In August, Motorola filed a complaint with the U.S. International Trade Commission (ITC) against Apple, accusing the company of violating seven of its patents.
The ITC was scheduled to look into the filings, but Tuesday Motorola withdrew the complaint, giving Apple somewhat of a reprieve from its recent litigious predicaments.
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Had the ITC found Apple in violation of Motorola's patents, it could have imposed a U.S. sales ban on some or all of the products.
However, that brief moment of relief was soon lost when Apple was named in another new suit, this time from a developer alleging Passbook blatantly infringes on several of its patents.
Why Motorola's change of heart?
It's entirely possible Motorola and Apple could've come to some sort of an arrangement or settlement on the patent issue.
However, as Foss Patent pointed out, the motion to dismiss the charges made no mention of a deal between Apple or Motorola over the issue.
Foss Patent's Florian Mueller said the recent appointment of Judge Theodore Essex to the case may have influenced Motorola's decision.
As Mueller noted, Essex "doesn't make things easy for complainants," adding, "[m]aybe it's not just a coincidence that Motorola withdrew its complaint shortly after his appointment."
Earlier this year, HTC withdrew its patent infringement claim against Apple, though in that instance HTC's case was thought to have little merit.
TechRadar has reached out to Motorola, and will update this story if and when a request for comment is returned.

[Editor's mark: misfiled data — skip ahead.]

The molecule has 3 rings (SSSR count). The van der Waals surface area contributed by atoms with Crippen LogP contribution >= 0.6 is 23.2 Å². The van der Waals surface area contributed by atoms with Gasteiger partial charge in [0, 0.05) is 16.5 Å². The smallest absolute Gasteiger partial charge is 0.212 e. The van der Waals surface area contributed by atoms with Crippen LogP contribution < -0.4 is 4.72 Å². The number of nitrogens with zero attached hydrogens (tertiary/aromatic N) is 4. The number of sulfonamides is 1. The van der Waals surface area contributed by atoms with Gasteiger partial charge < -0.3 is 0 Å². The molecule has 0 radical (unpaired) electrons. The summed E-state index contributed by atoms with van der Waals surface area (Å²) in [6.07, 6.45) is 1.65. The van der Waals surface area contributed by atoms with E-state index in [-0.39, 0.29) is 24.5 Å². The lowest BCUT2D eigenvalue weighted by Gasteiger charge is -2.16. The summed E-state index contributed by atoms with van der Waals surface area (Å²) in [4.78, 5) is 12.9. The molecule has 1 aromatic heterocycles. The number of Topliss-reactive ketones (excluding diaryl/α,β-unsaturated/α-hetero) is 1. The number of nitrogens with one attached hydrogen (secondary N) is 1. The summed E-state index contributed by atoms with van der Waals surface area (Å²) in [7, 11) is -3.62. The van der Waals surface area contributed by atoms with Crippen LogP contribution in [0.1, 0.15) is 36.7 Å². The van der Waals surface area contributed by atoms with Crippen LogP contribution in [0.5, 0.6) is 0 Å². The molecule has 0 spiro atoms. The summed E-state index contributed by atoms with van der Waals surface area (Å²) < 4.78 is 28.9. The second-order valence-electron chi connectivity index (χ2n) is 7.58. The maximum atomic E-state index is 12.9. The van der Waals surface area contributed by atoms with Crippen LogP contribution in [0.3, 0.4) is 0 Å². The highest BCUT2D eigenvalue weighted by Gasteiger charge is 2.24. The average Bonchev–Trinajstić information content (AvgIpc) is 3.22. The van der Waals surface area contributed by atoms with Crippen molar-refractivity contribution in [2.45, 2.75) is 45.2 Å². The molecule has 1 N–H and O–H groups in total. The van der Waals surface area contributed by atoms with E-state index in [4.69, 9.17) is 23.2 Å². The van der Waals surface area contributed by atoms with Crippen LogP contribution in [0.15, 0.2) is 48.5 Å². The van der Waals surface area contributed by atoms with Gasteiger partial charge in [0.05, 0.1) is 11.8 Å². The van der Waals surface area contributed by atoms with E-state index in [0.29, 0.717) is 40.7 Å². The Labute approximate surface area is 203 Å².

Despite dodging the proverbial patent bullet from Motorola, Apple now faces a potential suit from yet another company.
Ameranth, a gaming and hospitality software developer, has filed a complaint with the ITC claiming Passbook violates four of its patents.
Introduced in iOS 6, Passbook stores information like boarding passes, coupons, and customer loyalty cards in one convenient location for ease of use.
The patents in question also deal with information storage and management, and to Ameranth, the way Passbook synchronizes that data is a bit too similar.
In the suit, Ameranth not only claimed Apple was aware of the patent violations, but also that one patent in particular (6,384,850) was "cited as a prior art reference in two Apple iPhone patents issued to named inventors Bas Ording and Steven P. Jobs."
Ameranth is looking to recover three times the amount of damages suffered as a result of Apple's infringements.
TechRadar has reached out to Ameranth and Apple, and will update this story if and when a request for comment is returned.